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Flash Review 1, 12-18: Way-out Art Tour
ODC Sketches Raphael at the Getty

By Kelly Hargraves
Copyright 2000 Kelly Hargraves

LOS ANGELES -- Set high atop a mountain, the gleaming new structure that is the Getty Museum is more than a building. It is an event. To get there you must park at the bottom of the hill and ride a slow-paced tram up to the peak, overlooking all of L.A. Once you're there, miles of white marble and glistening white lights on the trees greet you. It's quite a contrast from the heavy, quick-paced traffic of the 405 highway which takes you there. My trip yesterday to see ODC/San Francisco present a piece commissioned by the Getty to accompany the exhibit "Raphael and His Circle: Drawings from Windsor Castle" was my first time taking this journey to art mecca. Once you're inside, the Getty theater itself continues this sense of cleansing and repose. The antithesis of the N.Y.C. black box theater, this newly built stage gleams with white glass and aluminum wings, a pure white proscenium and an open stage that matches the openness of the house seating.

For ODC's journey to the top of the hill, artistic director Brenda Way presented three works: "John Somebody," a 1993 piece revived for the company's 30th Anniversary year; "24 Frames," a new piece; and the commissioned work "Garden Tour: Impressions of Raphael." As Way introduced the program, she alluded to her dances as fully-rendered sketches and welcomed the audience as an integral part of her creative process. It may have been her disclaimer for the level of finishedness of her new pieces, but there was an astuteness to Way's harkening back to Raphael's sense of the evolution of an artwork

One of the pivotal artists of the High Renaissance, Raphael created drawings which exemplify the principles of composition, types of figure drawing and systems of workshop collaboration that set the standards for much of the next four centuries of art making and influenced the next generations of artists.

His robust human figures have a sense of breath flowing through them. There seems to be endless potential for movement within each pencil line. Way, drawing from some of Raphael's more provocative drawings, composed a series of tableaus, with her eleven dancers, clothed in white gauze tunics, set against a backdrop of white moveable cedar-like metal trees.

Opening with a short slide collage of Raphael's work, "Garden" set itself up as a human animation of the artist's canvas. Way moved the dancers through a series of duets, solos, and group segments. There were some inevitable moments where the dancers strike a pose to replicate a drawing, yet somehow these inanimate drawings allowed Way to invest more sensuality, suppleness and passion into her movement here than in the other pieces on the program.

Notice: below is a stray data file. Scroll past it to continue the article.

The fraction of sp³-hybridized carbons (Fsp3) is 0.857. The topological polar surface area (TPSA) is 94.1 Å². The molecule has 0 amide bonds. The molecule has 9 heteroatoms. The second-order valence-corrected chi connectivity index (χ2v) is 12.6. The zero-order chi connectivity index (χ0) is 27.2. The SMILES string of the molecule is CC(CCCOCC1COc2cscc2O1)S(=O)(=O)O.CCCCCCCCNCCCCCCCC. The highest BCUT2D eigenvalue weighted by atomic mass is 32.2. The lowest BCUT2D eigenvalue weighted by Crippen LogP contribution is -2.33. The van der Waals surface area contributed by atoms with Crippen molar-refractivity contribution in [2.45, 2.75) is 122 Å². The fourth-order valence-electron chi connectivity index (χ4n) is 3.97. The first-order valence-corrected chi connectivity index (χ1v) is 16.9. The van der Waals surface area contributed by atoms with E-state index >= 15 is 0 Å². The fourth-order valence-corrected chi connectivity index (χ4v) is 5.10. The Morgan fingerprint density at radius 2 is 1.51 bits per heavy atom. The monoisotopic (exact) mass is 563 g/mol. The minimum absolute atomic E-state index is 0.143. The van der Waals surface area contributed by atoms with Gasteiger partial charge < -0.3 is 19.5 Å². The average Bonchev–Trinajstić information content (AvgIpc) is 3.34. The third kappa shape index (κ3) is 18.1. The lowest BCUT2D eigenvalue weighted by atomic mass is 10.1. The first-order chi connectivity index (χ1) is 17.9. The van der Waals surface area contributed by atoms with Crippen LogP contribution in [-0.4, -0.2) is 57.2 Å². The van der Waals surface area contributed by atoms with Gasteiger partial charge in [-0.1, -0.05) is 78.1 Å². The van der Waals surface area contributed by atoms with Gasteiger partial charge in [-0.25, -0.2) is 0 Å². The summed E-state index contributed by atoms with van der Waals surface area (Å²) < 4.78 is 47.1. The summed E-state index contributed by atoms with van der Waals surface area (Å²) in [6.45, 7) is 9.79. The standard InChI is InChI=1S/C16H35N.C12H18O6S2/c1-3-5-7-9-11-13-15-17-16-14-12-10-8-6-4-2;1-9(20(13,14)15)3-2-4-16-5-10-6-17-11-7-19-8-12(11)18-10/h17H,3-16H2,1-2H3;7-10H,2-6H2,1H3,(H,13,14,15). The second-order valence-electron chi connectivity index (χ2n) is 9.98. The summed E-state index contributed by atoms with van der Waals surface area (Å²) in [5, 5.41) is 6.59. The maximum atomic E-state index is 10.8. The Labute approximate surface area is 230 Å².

Whereas the first piece, "John Somebody," presented a duet for two women, who mirrored or echoed each other's movement, and three solos for men, who echoed the soundtrack, "Garden" discarded the mirror for a piece of charcoal and a sketch pad.

The second piece in the program, "24 Frames" was hectic, chaotic and busy -- like the 405 -- where "Garden" was slower, calmer, and softer, more befitting the sanctuary atmosphere of the Getty. "24 Frames" was a wild ride of short bursts of cut-throat paced movements where the dancers showed off their gymnast-like physiques and skills. Their precision gave the movement clear-cut formal edges but lacked a human element that flowed the movement through their bodies (with the exception of one extraordinary male dancer who seemed to sing the dances as a beautiful melody through his body).

"Garden" retained the company's athleticism and love of explosive partnering and tumbles, but the slower pace and planted images gave it a clearer text. Now there were darker undertones to the dance. Very distinct imagery and characters arise, like Adam & Eve tempted by the snake, The Three Graces, and a rape scene. Way seems to have found a violence in Raphael's representation of women. There is fear and hunger in their faces, and their pushes and pulls have a purpose. As the dancers are flung across the stage and bounced off each other's bodies, you can hear their bones and skulls hit the hard surface of the stage floor. Their exhausted bodies heave for air as they lay on the ground. I begin to be concerned for both their characters and their real selves. Fortunately, Way places elements of repair, care and support in the piece. A tranquility is restored to the garden.

The tour was ended, the trees firmly planted and the dancers spent. It was time to board the tram for the serene ride down the hill, back toward the gleaming city lights, the parking lots, the highways and the never-ending flow of traffic that is L.A. This tour, another very distinct dance experience, was unlike the others I have seen here. Unlike L.A.'s weather, which is as consistent as its ocean, the L.A. dance scene is a myriad of elements -- each performance a distinct piece of the choreographic puzzle.

 

(Editor's note: To take a tour of the Getty's Raphael exhibit, click here. Then click on the arrow at the top right of the page to proceed on the tour.)

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